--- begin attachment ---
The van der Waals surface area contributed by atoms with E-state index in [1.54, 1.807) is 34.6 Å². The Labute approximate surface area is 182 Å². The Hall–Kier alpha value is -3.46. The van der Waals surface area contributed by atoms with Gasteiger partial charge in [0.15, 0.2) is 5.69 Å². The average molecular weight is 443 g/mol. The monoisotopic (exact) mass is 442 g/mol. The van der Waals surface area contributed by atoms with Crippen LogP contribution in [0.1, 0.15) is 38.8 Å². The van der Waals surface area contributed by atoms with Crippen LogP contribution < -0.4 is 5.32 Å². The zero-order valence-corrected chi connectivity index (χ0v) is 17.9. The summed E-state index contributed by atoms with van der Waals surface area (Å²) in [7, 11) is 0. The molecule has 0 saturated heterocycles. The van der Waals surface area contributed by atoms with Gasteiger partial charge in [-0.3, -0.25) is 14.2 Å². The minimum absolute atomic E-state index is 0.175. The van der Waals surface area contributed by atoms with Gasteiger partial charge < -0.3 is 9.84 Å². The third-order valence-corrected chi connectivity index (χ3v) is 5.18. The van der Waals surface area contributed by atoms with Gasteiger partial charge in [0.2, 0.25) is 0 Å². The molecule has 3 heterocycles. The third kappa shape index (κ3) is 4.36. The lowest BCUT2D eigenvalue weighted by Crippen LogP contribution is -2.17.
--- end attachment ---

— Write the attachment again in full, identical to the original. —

The van der Waals surface area contributed by atoms with E-state index in [1.54, 1.807) is 34.6 Å². The Labute approximate surface area is 182 Å². The Hall–Kier alpha value is -3.46. The van der Waals surface area contributed by atoms with Gasteiger partial charge in [0.15, 0.2) is 5.69 Å². The average molecular weight is 443 g/mol. The monoisotopic (exact) mass is 442 g/mol. The van der Waals surface area contributed by atoms with Crippen LogP contribution in [0.1, 0.15) is 38.8 Å². The van der Waals surface area contributed by atoms with Crippen LogP contribution < -0.4 is 5.32 Å². The zero-order valence-corrected chi connectivity index (χ0v) is 17.9. The summed E-state index contributed by atoms with van der Waals surface area (Å²) in [7, 11) is 0. The molecule has 0 saturated heterocycles. The van der Waals surface area contributed by atoms with Gasteiger partial charge in [-0.3, -0.25) is 14.2 Å². The minimum absolute atomic E-state index is 0.175. The van der Waals surface area contributed by atoms with Gasteiger partial charge < -0.3 is 9.84 Å². The third-order valence-corrected chi connectivity index (χ3v) is 5.18. The van der Waals surface area contributed by atoms with Gasteiger partial charge in [0.2, 0.25) is 0 Å². The molecule has 3 heterocycles. The third kappa shape index (κ3) is 4.36. The lowest BCUT2D eigenvalue weighted by Crippen LogP contribution is -2.17.